Summary of Methods & Results
The prospective cohort study by Fisher et al. evaluated immunogenicity against the 2009 novel influenza A (H1N1) virus among 40 pregnant women: 16 with confirmed 2009 H1N1 influenza virus infection during pregnancy (infected), 14 women vaccinated against the 2009 H1N1 influenza virus during pregnancy (vaccinated) and ten control women without infection or vaccination (control). The infected group women were diagnosed by either the rapid antigen influenza A test or a PCR test on respiratory specimens during the 2009–2010 influenza season. The vaccinated group women did not develop influenza-like illness during pregnancy. Maternal and umbilical cord venous blood samples in each group were collected at delivery, and hemagglutination inhibition assays for 2009 H1N1 influenza virus were performed. Hemagglutination inhibition antibody titers ≥ 1:40 are regarded as effective.
The mean maternal antibody titers at delivery in both the infected and vaccinated groups were at or above the threshold. By contrast, control group women had antibody titers well below the threshold. Although four patients in the infected group were also vaccinated, their antibody titers were not significantly increased compared with either the total infected group or the vaccinated women.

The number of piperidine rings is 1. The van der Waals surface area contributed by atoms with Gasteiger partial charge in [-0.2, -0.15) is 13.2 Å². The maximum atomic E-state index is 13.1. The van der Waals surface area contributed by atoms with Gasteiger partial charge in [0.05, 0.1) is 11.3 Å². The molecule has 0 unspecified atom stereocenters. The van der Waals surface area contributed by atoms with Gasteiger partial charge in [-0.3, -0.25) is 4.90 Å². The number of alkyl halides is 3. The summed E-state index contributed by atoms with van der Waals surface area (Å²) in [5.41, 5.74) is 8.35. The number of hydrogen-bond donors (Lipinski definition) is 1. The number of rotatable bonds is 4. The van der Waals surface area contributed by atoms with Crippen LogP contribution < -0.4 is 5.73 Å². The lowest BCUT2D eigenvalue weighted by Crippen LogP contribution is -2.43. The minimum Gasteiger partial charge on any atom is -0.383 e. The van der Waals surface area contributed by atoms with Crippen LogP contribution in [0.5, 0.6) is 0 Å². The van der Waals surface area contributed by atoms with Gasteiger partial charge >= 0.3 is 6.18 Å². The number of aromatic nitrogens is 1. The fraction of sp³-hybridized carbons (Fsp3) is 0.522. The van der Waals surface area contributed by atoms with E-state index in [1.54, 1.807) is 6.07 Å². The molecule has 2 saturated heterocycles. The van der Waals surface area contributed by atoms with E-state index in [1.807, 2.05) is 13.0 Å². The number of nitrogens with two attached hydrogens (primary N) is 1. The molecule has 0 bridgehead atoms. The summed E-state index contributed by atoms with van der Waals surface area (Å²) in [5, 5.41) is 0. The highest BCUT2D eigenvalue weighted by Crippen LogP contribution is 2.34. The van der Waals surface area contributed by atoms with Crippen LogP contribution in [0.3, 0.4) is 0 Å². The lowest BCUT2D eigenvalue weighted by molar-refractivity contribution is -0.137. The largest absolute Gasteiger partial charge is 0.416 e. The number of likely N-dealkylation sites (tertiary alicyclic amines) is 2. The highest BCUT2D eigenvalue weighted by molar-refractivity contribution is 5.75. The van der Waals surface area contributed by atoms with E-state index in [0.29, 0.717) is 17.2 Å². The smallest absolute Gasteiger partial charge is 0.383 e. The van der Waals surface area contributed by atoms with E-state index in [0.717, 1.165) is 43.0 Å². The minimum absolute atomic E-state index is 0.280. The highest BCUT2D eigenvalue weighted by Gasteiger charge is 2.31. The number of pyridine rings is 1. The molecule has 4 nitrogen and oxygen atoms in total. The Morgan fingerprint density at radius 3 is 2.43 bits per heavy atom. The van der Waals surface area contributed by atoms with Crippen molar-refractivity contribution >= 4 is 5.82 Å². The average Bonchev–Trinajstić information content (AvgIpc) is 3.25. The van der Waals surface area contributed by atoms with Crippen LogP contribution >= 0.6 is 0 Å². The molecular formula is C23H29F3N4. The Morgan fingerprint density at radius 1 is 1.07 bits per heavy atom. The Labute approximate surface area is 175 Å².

The antibody to influenza virus generated after vaccination is generally short-lived, and maintenance of the antibody titer depends on the time elapsed since vaccination. There was a linear decline over time in maternal antibody titers after vaccination and natural infection. The rate of decline in antibody titers was similar in both the infected and vaccinated groups.
The antibody titers in the umbilical cord blood correlated with those in the maternal blood, suggesting efficient transplacental transfer of antibodies targeting the 2009 H1N1 influenza virus. This efficiency of transplacental antibody transfer was similar for both groups.
Expert Rev Vaccines. 2012;11(8):903-905. © 2012 Expert Reviews Ltd.